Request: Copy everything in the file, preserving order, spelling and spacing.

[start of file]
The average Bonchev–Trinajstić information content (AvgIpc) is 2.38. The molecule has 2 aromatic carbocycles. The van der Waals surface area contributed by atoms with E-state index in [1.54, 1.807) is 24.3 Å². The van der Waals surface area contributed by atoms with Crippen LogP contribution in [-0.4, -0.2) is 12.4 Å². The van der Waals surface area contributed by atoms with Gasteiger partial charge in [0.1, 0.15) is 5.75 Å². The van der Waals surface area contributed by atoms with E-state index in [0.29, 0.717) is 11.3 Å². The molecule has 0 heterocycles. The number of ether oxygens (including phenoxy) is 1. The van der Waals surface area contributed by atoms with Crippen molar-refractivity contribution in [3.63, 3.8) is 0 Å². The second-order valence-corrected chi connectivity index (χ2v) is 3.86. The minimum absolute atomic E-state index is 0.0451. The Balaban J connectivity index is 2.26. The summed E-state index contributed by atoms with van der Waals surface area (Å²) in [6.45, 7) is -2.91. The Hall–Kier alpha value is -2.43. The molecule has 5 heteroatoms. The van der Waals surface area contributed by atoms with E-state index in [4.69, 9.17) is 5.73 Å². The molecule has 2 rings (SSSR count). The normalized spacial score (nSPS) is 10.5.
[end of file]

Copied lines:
The average Bonchev–Trinajstić information content (AvgIpc) is 2.38. The molecule has 2 aromatic carbocycles. The van der Waals surface area contributed by atoms with E-state index in [1.54, 1.807) is 24.3 Å². The van der Waals surface area contributed by atoms with Crippen LogP contribution in [-0.4, -0.2) is 12.4 Å². The van der Waals surface area contributed by atoms with Gasteiger partial charge in [0.1, 0.15) is 5.75 Å². The van der Waals surface area contributed by atoms with E-state index in [0.29, 0.717) is 11.3 Å². The molecule has 0 heterocycles. The number of ether oxygens (including phenoxy) is 1. The van der Waals surface area contributed by atoms with Crippen molar-refractivity contribution in [3.63, 3.8) is 0 Å². The second-order valence-corrected chi connectivity index (χ2v) is 3.86. The minimum absolute atomic E-state index is 0.0451. The Balaban J connectivity index is 2.26. The summed E-state index contributed by atoms with van der Waals surface area (Å²) in [6.45, 7) is -2.91. The Hall–Kier alpha value is -2.43. The molecule has 5 heteroatoms. The van der Waals surface area contributed by atoms with E-state index in [4.69, 9.17) is 5.73 Å². The molecule has 2 rings (SSSR count). The normalized spacial score (nSPS) is 10.5.